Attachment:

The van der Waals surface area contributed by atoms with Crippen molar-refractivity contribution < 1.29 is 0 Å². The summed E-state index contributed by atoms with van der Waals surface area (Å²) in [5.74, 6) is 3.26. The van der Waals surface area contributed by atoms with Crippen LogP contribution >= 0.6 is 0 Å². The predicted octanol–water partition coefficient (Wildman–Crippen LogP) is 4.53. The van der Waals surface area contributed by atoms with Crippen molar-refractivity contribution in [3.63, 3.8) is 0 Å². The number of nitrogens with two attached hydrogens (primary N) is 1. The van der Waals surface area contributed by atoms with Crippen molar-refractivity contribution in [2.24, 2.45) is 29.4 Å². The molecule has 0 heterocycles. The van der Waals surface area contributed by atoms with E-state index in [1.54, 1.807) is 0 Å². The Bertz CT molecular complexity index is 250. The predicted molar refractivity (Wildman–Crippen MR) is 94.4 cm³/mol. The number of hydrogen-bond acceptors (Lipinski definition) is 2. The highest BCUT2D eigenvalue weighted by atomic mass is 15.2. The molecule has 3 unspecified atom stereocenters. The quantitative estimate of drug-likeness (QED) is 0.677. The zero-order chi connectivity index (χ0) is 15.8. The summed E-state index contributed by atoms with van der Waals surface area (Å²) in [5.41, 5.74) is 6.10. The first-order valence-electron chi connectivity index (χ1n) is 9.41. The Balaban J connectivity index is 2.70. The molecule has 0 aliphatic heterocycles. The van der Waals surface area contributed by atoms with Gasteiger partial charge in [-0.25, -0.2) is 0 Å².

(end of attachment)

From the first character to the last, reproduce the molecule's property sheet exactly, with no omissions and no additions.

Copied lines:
The van der Waals surface area contributed by atoms with Crippen molar-refractivity contribution < 1.29 is 0 Å². The summed E-state index contributed by atoms with van der Waals surface area (Å²) in [5.74, 6) is 3.26. The van der Waals surface area contributed by atoms with Crippen LogP contribution >= 0.6 is 0 Å². The predicted octanol–water partition coefficient (Wildman–Crippen LogP) is 4.53. The van der Waals surface area contributed by atoms with Crippen molar-refractivity contribution in [3.63, 3.8) is 0 Å². The number of nitrogens with two attached hydrogens (primary N) is 1. The van der Waals surface area contributed by atoms with Crippen molar-refractivity contribution in [2.24, 2.45) is 29.4 Å². The molecule has 0 heterocycles. The van der Waals surface area contributed by atoms with E-state index in [1.54, 1.807) is 0 Å². The Bertz CT molecular complexity index is 250. The predicted molar refractivity (Wildman–Crippen MR) is 94.4 cm³/mol. The number of hydrogen-bond acceptors (Lipinski definition) is 2. The highest BCUT2D eigenvalue weighted by atomic mass is 15.2. The molecule has 3 unspecified atom stereocenters. The quantitative estimate of drug-likeness (QED) is 0.677. The zero-order chi connectivity index (χ0) is 15.8. The summed E-state index contributed by atoms with van der Waals surface area (Å²) in [5.41, 5.74) is 6.10. The first-order valence-electron chi connectivity index (χ1n) is 9.41. The Balaban J connectivity index is 2.70. The molecule has 0 aliphatic heterocycles. The van der Waals surface area contributed by atoms with Gasteiger partial charge in [-0.25, -0.2) is 0 Å².